Report - - Fort Gilkicker, Gosport, March 25th, 2015 | Military Sites | 28DaysLater.co.uk

Report - Fort Gilkicker, Gosport, March 25th, 2015


28DL Full Member
28DL Full Member

Hello all,

Ventured down to this place during the jaunt down to Portsmouth with wobs92 in March. The place is pretty easy to find and made a nice precursor to our visit to a well known abandoned hospital in the area. With the sun shining strong, we made our way up the mound and found our way in. The whole place has seen far better days and although there were signs saying it was too dangerous to be there, we made our way down the structure via the rusting staircase. The place is magnificent and we spent a good hour mooching about in there. A word of warning though...Pigeons!!! Tonnes of them. If you go in the part that faces inland in particular, they are everywhere. And so is their faeces, so do take care in there and watch out for them freaking out as you walk by.

Here's a brief history of the place

The Fort, a Grade II Listed Building and Scheduled Ancient Monument, is a unique piece of Victorian engineering and of immense importance to the history of coastal defence in the United Kingdom.

Fort Gilkicker is a Palmerstone Fort, so called because it was commissioned in the 19th century by the then Prime Minister, Lord Palmerston, as a gun battery to protect the waters around Portsmouth, which was the most important deep sea anchorage in the British Empire, from the threat of invasion.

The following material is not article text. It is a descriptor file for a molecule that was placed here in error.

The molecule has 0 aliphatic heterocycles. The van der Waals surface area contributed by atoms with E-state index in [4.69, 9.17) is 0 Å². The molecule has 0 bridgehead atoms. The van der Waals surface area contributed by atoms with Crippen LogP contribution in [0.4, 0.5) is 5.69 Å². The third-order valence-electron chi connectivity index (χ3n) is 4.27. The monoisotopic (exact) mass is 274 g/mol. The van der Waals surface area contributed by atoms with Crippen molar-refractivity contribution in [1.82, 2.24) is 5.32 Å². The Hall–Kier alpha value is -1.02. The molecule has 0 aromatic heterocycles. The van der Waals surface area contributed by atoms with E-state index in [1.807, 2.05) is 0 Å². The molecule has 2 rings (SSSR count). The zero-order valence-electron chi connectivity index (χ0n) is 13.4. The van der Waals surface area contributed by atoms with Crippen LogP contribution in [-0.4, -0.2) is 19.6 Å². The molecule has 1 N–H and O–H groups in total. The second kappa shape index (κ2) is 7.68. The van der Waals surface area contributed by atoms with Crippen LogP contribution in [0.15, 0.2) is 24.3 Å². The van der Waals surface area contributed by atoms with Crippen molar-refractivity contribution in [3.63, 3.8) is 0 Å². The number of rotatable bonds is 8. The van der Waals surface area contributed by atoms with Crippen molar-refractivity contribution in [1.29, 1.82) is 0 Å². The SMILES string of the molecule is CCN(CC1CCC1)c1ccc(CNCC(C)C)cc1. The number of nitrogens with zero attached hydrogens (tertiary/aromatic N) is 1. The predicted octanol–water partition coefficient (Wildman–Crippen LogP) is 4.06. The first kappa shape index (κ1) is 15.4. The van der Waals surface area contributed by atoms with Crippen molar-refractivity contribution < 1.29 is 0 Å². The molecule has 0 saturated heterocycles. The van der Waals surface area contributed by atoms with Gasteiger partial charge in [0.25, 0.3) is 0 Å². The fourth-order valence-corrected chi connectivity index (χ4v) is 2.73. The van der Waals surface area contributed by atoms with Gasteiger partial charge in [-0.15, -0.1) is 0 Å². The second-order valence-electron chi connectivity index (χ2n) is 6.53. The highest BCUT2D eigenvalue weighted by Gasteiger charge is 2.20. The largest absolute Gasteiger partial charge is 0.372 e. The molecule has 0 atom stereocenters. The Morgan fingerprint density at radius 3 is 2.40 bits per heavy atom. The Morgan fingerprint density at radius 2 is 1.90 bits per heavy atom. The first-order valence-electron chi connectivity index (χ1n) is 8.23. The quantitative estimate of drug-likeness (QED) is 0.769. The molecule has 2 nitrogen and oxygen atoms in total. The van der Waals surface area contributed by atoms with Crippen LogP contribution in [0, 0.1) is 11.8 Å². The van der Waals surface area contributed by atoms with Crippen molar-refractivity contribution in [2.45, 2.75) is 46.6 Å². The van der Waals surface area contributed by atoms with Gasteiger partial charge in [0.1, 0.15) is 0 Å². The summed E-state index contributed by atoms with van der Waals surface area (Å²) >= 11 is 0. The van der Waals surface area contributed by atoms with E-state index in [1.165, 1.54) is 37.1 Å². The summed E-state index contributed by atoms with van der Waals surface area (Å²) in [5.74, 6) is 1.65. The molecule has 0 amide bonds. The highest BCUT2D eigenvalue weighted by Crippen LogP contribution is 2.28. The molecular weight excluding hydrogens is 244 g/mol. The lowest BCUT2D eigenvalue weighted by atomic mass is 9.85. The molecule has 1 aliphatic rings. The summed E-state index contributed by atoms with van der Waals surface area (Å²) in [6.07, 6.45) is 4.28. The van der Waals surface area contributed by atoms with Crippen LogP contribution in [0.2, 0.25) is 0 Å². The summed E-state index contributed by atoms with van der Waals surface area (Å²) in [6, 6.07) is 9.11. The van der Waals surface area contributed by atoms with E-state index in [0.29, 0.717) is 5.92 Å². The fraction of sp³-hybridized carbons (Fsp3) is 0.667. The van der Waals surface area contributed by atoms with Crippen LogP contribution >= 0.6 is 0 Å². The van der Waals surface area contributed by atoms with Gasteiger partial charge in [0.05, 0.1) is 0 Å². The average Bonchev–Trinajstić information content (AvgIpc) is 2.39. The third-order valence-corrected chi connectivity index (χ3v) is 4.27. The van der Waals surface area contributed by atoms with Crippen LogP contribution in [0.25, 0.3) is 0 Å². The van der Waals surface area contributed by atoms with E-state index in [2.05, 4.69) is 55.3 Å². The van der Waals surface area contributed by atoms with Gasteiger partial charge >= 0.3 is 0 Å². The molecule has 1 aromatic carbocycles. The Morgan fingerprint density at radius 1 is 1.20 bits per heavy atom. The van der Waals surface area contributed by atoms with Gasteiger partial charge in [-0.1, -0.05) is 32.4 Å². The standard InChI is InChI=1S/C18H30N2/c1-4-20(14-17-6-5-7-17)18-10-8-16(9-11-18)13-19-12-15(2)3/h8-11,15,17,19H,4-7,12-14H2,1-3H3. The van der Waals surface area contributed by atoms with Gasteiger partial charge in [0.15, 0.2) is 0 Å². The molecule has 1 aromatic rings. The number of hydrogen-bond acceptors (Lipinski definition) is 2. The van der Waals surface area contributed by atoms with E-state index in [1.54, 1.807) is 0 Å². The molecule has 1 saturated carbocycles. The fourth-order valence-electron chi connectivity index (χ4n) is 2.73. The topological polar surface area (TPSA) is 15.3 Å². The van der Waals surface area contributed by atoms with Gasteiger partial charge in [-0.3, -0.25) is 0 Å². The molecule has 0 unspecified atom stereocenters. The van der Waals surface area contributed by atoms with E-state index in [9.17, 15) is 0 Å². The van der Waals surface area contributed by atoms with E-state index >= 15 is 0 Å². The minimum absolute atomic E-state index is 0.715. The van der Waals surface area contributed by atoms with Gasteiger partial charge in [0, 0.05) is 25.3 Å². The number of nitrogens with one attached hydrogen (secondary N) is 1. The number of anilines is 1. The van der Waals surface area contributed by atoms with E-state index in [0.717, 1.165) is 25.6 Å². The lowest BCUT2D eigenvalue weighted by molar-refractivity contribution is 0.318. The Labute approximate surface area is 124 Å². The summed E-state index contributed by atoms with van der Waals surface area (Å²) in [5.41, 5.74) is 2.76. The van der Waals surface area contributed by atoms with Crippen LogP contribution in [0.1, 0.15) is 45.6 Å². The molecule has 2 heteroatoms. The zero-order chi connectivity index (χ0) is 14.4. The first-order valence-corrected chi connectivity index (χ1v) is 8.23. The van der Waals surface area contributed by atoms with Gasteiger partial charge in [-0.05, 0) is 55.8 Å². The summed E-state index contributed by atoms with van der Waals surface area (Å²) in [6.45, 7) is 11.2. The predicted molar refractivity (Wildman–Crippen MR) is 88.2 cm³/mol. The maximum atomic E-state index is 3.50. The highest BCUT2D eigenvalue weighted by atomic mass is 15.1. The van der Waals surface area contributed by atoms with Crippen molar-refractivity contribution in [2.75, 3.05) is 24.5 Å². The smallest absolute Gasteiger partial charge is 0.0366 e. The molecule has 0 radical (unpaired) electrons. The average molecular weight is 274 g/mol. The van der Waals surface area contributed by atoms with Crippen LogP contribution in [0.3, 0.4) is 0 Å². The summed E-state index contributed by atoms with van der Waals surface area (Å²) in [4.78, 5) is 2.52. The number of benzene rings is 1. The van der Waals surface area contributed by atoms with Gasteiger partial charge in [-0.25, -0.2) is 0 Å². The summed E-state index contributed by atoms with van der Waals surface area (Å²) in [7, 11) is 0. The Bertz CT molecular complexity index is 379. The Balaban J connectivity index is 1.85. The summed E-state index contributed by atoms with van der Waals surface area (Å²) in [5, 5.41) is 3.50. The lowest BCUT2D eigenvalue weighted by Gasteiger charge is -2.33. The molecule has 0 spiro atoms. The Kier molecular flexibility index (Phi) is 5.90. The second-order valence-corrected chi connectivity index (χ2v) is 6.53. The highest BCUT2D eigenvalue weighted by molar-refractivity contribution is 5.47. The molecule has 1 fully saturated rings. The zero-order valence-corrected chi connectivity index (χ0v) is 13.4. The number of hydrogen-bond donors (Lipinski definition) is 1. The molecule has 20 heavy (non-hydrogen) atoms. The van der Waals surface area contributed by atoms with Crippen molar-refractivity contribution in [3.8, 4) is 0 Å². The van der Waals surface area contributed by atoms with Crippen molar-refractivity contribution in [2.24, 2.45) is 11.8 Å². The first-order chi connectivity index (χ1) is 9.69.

Built on the site of the earlier Fort Monckton Auxiliary Battery, construction commenced in 1863 and was completed in 1871. It consisted of 22 gun emplacements in a semi-circular series of granite-faced casemates designed to sweep the approaches to Portsmouth harbour with devastating gun fire.

Fort Gilkicker was stood down in 1956 when Coastal Defence was abolished. From then on it served as workshops and was acquired by Hampshire County Council in 1986.

The Fort is still the property of Hampshire County Council and is awaiting proposals to convert it for modern use in order to secure it for the enjoyment of future generations. There are no proposals to open the fort for public access.

Thanks for looking...

wobs92 and soap746
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Can you do something with your images - They are only showing thumbnails at the moment. Ta


'Its only weird if it doesn't work'
28DL Full Member
Deffo worth a mooch...spent a good 90 minutes there waiting for the sun to go down before heading to another well known explore in the area :)
I think i know the one, and what an explore it was :)

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